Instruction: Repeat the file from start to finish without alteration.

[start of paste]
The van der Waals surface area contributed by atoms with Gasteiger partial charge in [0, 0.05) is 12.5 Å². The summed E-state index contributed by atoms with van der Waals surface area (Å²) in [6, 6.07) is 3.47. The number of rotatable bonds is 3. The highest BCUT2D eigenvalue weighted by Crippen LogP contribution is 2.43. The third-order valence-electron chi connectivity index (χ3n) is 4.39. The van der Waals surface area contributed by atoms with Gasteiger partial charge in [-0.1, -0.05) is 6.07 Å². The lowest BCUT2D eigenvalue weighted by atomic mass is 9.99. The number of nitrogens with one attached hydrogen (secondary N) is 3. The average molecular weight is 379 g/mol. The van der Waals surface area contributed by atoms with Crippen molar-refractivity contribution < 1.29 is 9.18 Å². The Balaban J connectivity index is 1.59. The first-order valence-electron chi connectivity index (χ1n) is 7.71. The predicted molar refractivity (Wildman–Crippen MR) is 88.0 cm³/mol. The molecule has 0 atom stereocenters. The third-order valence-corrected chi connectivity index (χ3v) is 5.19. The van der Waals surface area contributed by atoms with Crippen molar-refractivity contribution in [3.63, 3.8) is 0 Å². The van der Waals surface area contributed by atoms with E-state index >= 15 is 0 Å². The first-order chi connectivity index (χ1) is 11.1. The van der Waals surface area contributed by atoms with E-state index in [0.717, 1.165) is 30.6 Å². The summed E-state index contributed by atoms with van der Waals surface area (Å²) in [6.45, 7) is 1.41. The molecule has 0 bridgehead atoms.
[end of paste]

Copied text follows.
The van der Waals surface area contributed by atoms with Gasteiger partial charge in [0, 0.05) is 12.5 Å². The summed E-state index contributed by atoms with van der Waals surface area (Å²) in [6, 6.07) is 3.47. The number of rotatable bonds is 3. The highest BCUT2D eigenvalue weighted by Crippen LogP contribution is 2.43. The third-order valence-electron chi connectivity index (χ3n) is 4.39. The van der Waals surface area contributed by atoms with Gasteiger partial charge in [-0.1, -0.05) is 6.07 Å². The lowest BCUT2D eigenvalue weighted by atomic mass is 9.99. The number of nitrogens with one attached hydrogen (secondary N) is 3. The average molecular weight is 379 g/mol. The van der Waals surface area contributed by atoms with Crippen molar-refractivity contribution < 1.29 is 9.18 Å². The Balaban J connectivity index is 1.59. The first-order valence-electron chi connectivity index (χ1n) is 7.71. The predicted molar refractivity (Wildman–Crippen MR) is 88.0 cm³/mol. The molecule has 0 atom stereocenters. The third-order valence-corrected chi connectivity index (χ3v) is 5.19. The van der Waals surface area contributed by atoms with Crippen molar-refractivity contribution in [3.63, 3.8) is 0 Å². The van der Waals surface area contributed by atoms with E-state index >= 15 is 0 Å². The first-order chi connectivity index (χ1) is 11.1. The van der Waals surface area contributed by atoms with E-state index in [0.717, 1.165) is 30.6 Å². The summed E-state index contributed by atoms with van der Waals surface area (Å²) in [6.45, 7) is 1.41. The molecule has 0 bridgehead atoms.